The final mission is SpaceX’s Transporter-2. A Falcon 9 Block 5 rocket will launch several payloads to Sun-synchronous orbit as part of the rideshare mission. Aboard will be the Kleos Polar Vigilance Mission consisting of four satellites, at least four NuSats for Satellogic, YAM 3, Mars Demo 1, and a Vigoride CubeSate carrier with Skycraft, TROPICS Pathfinder, Sen EarthTV, and IRIS-A. This mission was moved forward from July but delayed from June 24.
The first mission we mentioned last week was Northrop Grumman’s Minotaur I rocket carrying a classified payload for the National Reconnaissance Office. This launch successfully went ahead.
The exciting mission last week was the one carrying Chinese astronauts to the Chinese Space Station. Just hours after launch, they arrived at the space station. You can see clips from their arrival below.
Three Yaogan-30 remote sensing satellites were also launched from China earlier in the week. You can see the launch from the Xichang Satellite Launch Center below.
NASA Crew-1 Dragon set to return to Earth with Saturday splashdown
by Paul Hill
The American space agency NASA has announced that it will be live streaming the return to Earth for the NASA SpaceX Crew-1 mission from the International Space Station. NASA astronauts Michael Hopkins, Victor Glover, Shannon Walker, and JAXA’s Soichi Noguchi are set to splashdown in the Gulf of Mexico at 11:36 a.m. EDT on Saturday, May 1.
The Crew Dragon spacecraft which will be returning the astronauts is dubbed Resilience and will undock from the ISS at 5:55 p.m. following the hatch closure at 3:50 p.m. NASA TV will stream the hatch closure from 3:30 p.m. and the undocking from 5:30 p.m. It will then provide continuous coverage until the following morning when the craft finally lands back in the gulf. Following the return, NASA will hold a news conference from the NASA Johnson Space Center in Houston at 1:30 p.m. You can find the NASA TV stream on the agency’s website.
According to NASA, the undocking and splashdown were originally slated for Wednesday, April 28, but due to weather conditions expected in the splashdown zones, the return has been delayed. The agency and its commercial partner SpaceX will continue to monitor the weather forecasts to ensure that the return can still go ahead on Friday night.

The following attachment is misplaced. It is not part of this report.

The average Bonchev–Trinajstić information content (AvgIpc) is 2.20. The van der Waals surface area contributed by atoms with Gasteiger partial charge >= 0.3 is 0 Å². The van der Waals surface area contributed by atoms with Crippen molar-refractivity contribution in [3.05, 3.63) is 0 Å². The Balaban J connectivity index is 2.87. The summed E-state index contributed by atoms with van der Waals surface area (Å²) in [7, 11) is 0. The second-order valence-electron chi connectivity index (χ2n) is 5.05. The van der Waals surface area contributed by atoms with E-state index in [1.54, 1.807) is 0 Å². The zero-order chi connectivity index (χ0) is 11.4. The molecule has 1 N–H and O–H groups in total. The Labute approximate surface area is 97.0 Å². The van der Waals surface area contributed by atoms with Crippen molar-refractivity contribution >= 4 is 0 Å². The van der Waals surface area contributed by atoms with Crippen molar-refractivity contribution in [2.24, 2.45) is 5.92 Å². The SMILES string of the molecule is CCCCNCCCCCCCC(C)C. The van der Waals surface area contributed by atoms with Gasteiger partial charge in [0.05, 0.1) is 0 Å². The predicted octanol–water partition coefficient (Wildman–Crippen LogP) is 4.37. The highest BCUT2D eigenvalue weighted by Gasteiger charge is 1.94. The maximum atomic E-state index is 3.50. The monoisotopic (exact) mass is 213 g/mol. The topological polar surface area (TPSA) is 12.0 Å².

There are currently 11 people on the space station which is several more than we usually see up there at any one time. This is because the SpaceX vehicles take four astronauts up at a time rather than the three that Soyuz vehicles are able to carry and the arrival of two crews in quick succession. The latest crew arrived at the ISS on April 21 aboard the Crew-2 Dragon.
Crew-2 Dragon mission successfully launches towards ISS
by Paul Hill
NASA has announced that astronauts aboard the SpaceX Crew-2 Dragon are now in orbit following an early morning launch and are headed for the International Space Station (ISS). This is the second time a SpaceX Crew Dragon craft is taking astronauts to the ISS.
The rocket, which launched at 5:49 a.m. EDT on Friday from Launch Complex 39A at NASA’s Kennedy Space Center in Florida, is carrying NASA astronauts Shane Kimbrough and Megan McArthur, JAXA astronaut Akihiko Hoshide, and ESA astronaut Thomas Pesquet. Their time aboard the ISS will last six months while they perform various science experiments and ISS maintenance.
You can see the launch highlights and post-launch coverage in the video below:
Commenting on the launch, NASA Acting Administrator Steve Jurczyk said:
The astronauts are set to autonomously dock at the ISS’ Harmony module nearly 24-hours after launch at 5:10 a.m. EDT on Saturday. The docking, hatch opening, and welcoming ceremony will be live-streamed on NASA’s website. Once aboard, there will be 11 astronauts and cosmonauts on the ISS but four of them are set to depart back for Earth after a couple of days so it shouldn’t be too cramped up there.